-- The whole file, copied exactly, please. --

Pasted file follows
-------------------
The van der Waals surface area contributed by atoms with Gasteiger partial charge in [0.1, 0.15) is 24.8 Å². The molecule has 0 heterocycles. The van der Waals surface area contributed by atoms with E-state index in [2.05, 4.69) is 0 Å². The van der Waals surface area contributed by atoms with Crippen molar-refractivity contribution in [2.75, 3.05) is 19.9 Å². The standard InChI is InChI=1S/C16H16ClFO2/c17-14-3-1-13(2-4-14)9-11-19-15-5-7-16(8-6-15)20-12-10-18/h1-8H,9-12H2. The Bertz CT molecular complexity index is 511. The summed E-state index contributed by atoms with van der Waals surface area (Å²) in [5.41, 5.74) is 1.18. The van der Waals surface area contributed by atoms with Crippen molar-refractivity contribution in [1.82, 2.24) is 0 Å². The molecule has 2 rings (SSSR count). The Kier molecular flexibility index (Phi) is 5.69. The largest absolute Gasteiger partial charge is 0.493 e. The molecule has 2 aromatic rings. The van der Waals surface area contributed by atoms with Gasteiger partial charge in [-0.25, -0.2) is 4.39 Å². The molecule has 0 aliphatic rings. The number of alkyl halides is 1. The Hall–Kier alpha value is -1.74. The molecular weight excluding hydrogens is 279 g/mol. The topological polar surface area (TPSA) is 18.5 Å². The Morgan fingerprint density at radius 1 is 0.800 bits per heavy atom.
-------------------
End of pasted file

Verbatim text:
The van der Waals surface area contributed by atoms with Gasteiger partial charge in [0.1, 0.15) is 24.8 Å². The molecule has 0 heterocycles. The van der Waals surface area contributed by atoms with E-state index in [2.05, 4.69) is 0 Å². The van der Waals surface area contributed by atoms with Crippen molar-refractivity contribution in [2.75, 3.05) is 19.9 Å². The standard InChI is InChI=1S/C16H16ClFO2/c17-14-3-1-13(2-4-14)9-11-19-15-5-7-16(8-6-15)20-12-10-18/h1-8H,9-12H2. The Bertz CT molecular complexity index is 511. The summed E-state index contributed by atoms with van der Waals surface area (Å²) in [5.41, 5.74) is 1.18. The van der Waals surface area contributed by atoms with Crippen molar-refractivity contribution in [1.82, 2.24) is 0 Å². The molecule has 2 rings (SSSR count). The Kier molecular flexibility index (Phi) is 5.69. The largest absolute Gasteiger partial charge is 0.493 e. The molecule has 2 aromatic rings. The van der Waals surface area contributed by atoms with Gasteiger partial charge in [-0.25, -0.2) is 4.39 Å². The molecule has 0 aliphatic rings. The number of alkyl halides is 1. The Hall–Kier alpha value is -1.74. The molecular weight excluding hydrogens is 279 g/mol. The topological polar surface area (TPSA) is 18.5 Å². The Morgan fingerprint density at radius 1 is 0.800 bits per heavy atom.